What now, Abdul Taib Mahmud? Neither your vast billions, nor thelegal letters from one of London’s more prominent lawyers, were able to stop Swiss NGO Bruno Manser Fund’s executive director, Lukas Straumann, from exposing your terrible legacy.
Taib’s threats and intimidation were unsuccessful, and the book launch of ‘Money Logging: On the Trail of the Asian Timber Mafia’ by Straumann went ahead as scheduled on Friday, Jan 17, in London.
The British Broadcasting Corporation (BBC) was not deterred by Taib’s bully boy tactics, when his lawyers tried to stop the broadcast of the interview with Straumann. To make things worse, Amazon has started stocking the book, despite earlier intimidation by Taib’s lawyers who threatened to sue Amazon, for selling what they had termed a “defamatory book”.
At the launch, the main speaker, Straumann, summarised the role of the major players in the deforestation of Sarawak and gave an insight into Taib’s money logging activities, the politics involved, Taib’s family, Swiss activist Bruno Manser, how governments and multinational banks surreptitiously aid Taib, and more importantly, how he (Straumann) became involved.
Clare Rewcastle Brown (left), the founder of Sarawak Report, said former prime minister Dr Mahathir Mohamad had criticised Taib and stressed that he should not “get away” with timber corruption.
The only Malaysian panel member, lawyer See Chee How, claimed that he had won all of his land rights cases on behalf of the indigenous people. Sarawak land laws are based on UK land laws, but he stressed that “winning is one thing, the enforcement of the law is another”.
Jetty Word, the director of the Borneo Project, talked about the dams which Taib was building and how these had wrecked people’s lives, for instance, from the ill-effects of polluted water.
Although Rewcastle Brown noted that Mahathir was displeased with Taib, we must question the role of Putrajaya and Taib. One cannot exist without the other. The two are like a growing foetus, linked by an umbilical cord to its mother.
'No BN without Taib'
Most of Sarawak’s petroleum revenue goes to Putrajaya and in return, Taib is allowed to plunder his own nation using timber revenue.
Taib treats Sarawak as his personal fiefdom and Putrajaya is complicit. Putrajaya depends on Taib to deliver BN to Parliament. Without Taib, BN would have long ceased to rule Malaysia, perhaps even ceased to exist.
The current redelineation exercise in Sarawak will create more seats for Sarawak. Mahathir may criticise other PMs for supporting Taib, but what did he do during his 22 years in power. He had the chance to intervene, but he did not.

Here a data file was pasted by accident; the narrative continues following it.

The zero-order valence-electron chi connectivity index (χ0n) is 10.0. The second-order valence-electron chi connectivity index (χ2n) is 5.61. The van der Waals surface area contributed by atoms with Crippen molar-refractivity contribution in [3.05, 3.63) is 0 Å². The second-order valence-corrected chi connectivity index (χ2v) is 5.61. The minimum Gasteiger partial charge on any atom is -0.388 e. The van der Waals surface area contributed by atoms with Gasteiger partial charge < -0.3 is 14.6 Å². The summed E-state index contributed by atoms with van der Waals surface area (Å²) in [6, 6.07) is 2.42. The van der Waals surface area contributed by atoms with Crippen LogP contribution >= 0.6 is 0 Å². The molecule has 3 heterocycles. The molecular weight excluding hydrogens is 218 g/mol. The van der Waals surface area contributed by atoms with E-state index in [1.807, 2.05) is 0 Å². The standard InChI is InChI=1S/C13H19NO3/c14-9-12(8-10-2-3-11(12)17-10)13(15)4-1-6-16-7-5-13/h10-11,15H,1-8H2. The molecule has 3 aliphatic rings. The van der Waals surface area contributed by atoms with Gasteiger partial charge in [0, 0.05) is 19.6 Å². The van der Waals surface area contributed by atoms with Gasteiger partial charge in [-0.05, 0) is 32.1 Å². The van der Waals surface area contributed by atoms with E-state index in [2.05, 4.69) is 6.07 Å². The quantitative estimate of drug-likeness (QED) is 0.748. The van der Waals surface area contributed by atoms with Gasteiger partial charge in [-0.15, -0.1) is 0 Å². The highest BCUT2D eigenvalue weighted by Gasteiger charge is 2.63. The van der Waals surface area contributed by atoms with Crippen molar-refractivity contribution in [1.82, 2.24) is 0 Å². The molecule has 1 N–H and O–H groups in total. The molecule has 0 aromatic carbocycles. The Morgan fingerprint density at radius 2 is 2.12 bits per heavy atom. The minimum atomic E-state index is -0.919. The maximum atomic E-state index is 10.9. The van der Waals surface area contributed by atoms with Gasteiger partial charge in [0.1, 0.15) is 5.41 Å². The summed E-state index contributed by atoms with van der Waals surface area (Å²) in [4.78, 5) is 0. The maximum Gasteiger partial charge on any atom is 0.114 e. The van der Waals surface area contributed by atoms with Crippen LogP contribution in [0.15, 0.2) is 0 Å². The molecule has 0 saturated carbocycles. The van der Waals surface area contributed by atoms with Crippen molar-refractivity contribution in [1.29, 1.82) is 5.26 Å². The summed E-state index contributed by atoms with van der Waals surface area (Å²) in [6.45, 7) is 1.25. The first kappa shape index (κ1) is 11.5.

What about the people? Taib knows that money talks. There are allegations of him bribing his way into power, paying the tuai rumah (village chief) to vote BN, and paying party members to vote for him.
He uses money to ‘compensate’ the tribal people for the loss of their ancestral lands and replacing virgin forest with oil palm. Everything he does is for his own profit. Very little is given back to the people. Taib makes billions from all his ventures, but the people are given only a few thousand ringgits in compensation.
Taib has homes all over the world, but the villagers who are displaced find themselves in shanty towns, far away from their ancestral lands. Deprived of their normal hunting grounds, they can neither cultivate crops, nor hunt. People become ill from having to live with polluted water.
Taib is aware of the historical and sociological background of Sarawak. He practised 1Malaysia long before Najib (right) thought of the idea. Taib capitalises on the harmony of the multi-ethnic races, and he keeps Umno Baru out of Sarawak because he knows that this is his only usefulness to Sarawakians.
The political parties in Sarawak are like the swaying palm trees - one day they are with you, the next day, they are not. Money is useful and Taib knows how to exploit the indecision of the tribal leaders. It is also alleged that Taib grants favours to his cronies and they, in turn, make sure he is kept happy.
Silent Sarawakian majority
Taib sends his children abroad to study, but the folk in the interior do not have that luxury. Children may have to walk or travel by boat for several hours to reach school. The rivers are not just their source of livelihood, but also a means of transport.
That is why children are vulnerable when they hitch rides in timber lorries to go to school.
Look at the manner in which the general populace of Sarawak dealt with the rapes of the Penan girls. What happened to the voices of disgust? Where were the protests in the major towns and cities? The citizens of India voiced their anger when their women were raped and were denied justice.
When some Sarawak leaders claimed that the Penan were good storytellers, the majority of Sarawakians kept quiet.
Taib’s lawyers said that Straumann’s book was “based on an entirely false and highly damaging premise”. When asked to explain how Taib got his wealth, the lawyers gave no information.
Did the London lawyers really believe that Taib had amassed his wealth like another Malaysian celebrity who started saving from her teenage years, to buy diamond rings and handbags? Did the lawyers fall for the story that Taib’s children are intelligent and business savvy, and were able to turn RM1 into a few billion ringgits?
Today, Malaysia’s reputation is at stake. The success of the illegal logging in Sarawak has meant that the Taib timber model is being exported to countries with weak governments. The local people in Cambodia, parts of Africa and Papua New Guinea, are suffering just as the Sarawakians have suffered.
Shame on us Malaysians, for not doing enough to remove Taib and his ilk - be they in Putrajaya or Petra Jaya.
MARIAM MOKHTAR is a defender of the truth, the admiral-general of the Green Bean Army and president of the Perak Liberation Organisation (PLO).